Wave goodbye to Gorilla and say hello to Sapphire!


How many times have you scratched your smartphone’s screen for eternity from a simple drop? And how many times have you been surprised at the high price of this screen? Well, what if we told you there might be a way to ensure your screen is never again vulnerable to such unfortunate events even if it was directly rubbed by a rock? Yes, it might be possible thanks to Sapphire.

The hardest natural substance after diamond, Sapphire, might soon be employed to produce smartphone screens. The military already incorporate sheets of Sapphire glass to produce transparent armors. However, if more Sapphire- synthesizing startups have the green light , this will aid at making Sapphire glass become more mainstream –price wise- and applicable for a variety of consumer products. Smartphones will be the very first example of such products; tablets will soon follow as well as other ruggedized devices.

In case you’re intrigued to find out more about this mystical material we can help you out; Sapphire is a transparent, crystalline for of aluminum oxide (alumina) that is impeccably hard, scratch-resistant, with a melting point of 2,030 c and almost impenetrable to astringent chemicals. To simplify it for you; Sapphire is just modestly weaker and yet a much cheaper and more exuberant version of diamonds. Sapphire proposal ring anyone?

On a more realistic plate, Sapphire is around 10 times more scratch resistant than regular window glass, and considerably stronger than any other materials employed in optics applications. It is this crudeness that has led Sapphire glass to be the key element used in applications where normal glass does not suffice. Bullet-proof glass is a clear example, as well as watches and the front windows on barcode scanners.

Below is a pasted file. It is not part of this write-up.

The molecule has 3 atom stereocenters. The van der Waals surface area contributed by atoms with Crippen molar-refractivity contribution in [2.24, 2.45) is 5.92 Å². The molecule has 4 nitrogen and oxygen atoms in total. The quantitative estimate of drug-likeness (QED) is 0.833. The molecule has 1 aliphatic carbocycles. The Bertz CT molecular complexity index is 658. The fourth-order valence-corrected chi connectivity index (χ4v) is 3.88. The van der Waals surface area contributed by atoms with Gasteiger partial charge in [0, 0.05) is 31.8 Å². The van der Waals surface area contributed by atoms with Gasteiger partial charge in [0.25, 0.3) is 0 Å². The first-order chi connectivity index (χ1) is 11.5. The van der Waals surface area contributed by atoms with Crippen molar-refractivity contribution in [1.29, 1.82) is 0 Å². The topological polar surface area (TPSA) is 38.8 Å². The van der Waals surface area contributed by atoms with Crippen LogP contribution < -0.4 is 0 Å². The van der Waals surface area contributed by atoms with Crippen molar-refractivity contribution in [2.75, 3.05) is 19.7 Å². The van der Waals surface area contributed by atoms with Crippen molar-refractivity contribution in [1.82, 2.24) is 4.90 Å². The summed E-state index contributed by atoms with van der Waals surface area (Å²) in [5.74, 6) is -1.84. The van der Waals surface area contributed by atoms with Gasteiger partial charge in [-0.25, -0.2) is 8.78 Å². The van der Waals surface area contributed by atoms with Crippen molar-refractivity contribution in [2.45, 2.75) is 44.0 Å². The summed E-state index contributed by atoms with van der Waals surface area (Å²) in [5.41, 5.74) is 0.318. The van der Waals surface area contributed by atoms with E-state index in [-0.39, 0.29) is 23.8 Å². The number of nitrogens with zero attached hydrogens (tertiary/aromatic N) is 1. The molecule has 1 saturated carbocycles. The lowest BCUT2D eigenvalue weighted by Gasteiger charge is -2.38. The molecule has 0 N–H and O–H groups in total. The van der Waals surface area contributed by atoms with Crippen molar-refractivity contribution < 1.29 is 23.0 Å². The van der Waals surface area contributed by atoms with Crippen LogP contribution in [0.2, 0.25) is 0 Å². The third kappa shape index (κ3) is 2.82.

Eminently speaking, synthetic Sapphire is quite easy to manufacture, though the exact processes used are usually proprietary. In general, all it takes is melting a large amount of aluminum oxide in a special furnace, and then allowing it to gradually cool off so as to create a single crystal of flawless Sapphire. A transparent crystal of Sapphire is created by straight-up aluminum oxide. If you’re eager to create a specific gemstone, however, trace minerals ought to be added; titanium and iron create the stereotypical blue Sapphire, while chromium turns it into a ruby. Once you have a big crystal – such as the picture above- a diamond saw is manipulated to slice it into sheets of glass.

With approximately 3 times the strength and scratch resistance of Corning’s Gorilla Glass, Sapphire glass would easily make an ideal smarphone screen. But you can’t have your cake and eat it too, right? According to a market analyst, a sheet of Gorilla Glass costs about $3, whereas the same piece of Sapphire glass would cost $30.

We can thank the increasing competition, though, that is quickly reducing the cost of Sapphire glass. We wouldn’t be taken aback if we were to see a high-end smartphone (such as an iPhone for example) use a Sapphire screen in the upcoming years. It’s note worthy to say that the iPhone 5 already uses Sapphire glass to foster its rear camera lens; Apple is certainly not in the dark when it comes to Sapphire’s potential.

Another alternative would be to create very thin sheets of Sapphire, which are then varnished onta a cheaper material. As reported by Technology Review, GT Advanced Technologies is implementing this idea. Through the acquisition of Twin Greeks’ ios cannon technology, which creates very thin sheets of silicon from a large crystal of silicon for use in solar cells, GT aims to produce sheets of Sapphire that are thinner than a human hair. In the video above, you can witness an iPhone that’s been retrofitted with a sheet of GT’s Sapphire glass – its durability is quite astounding.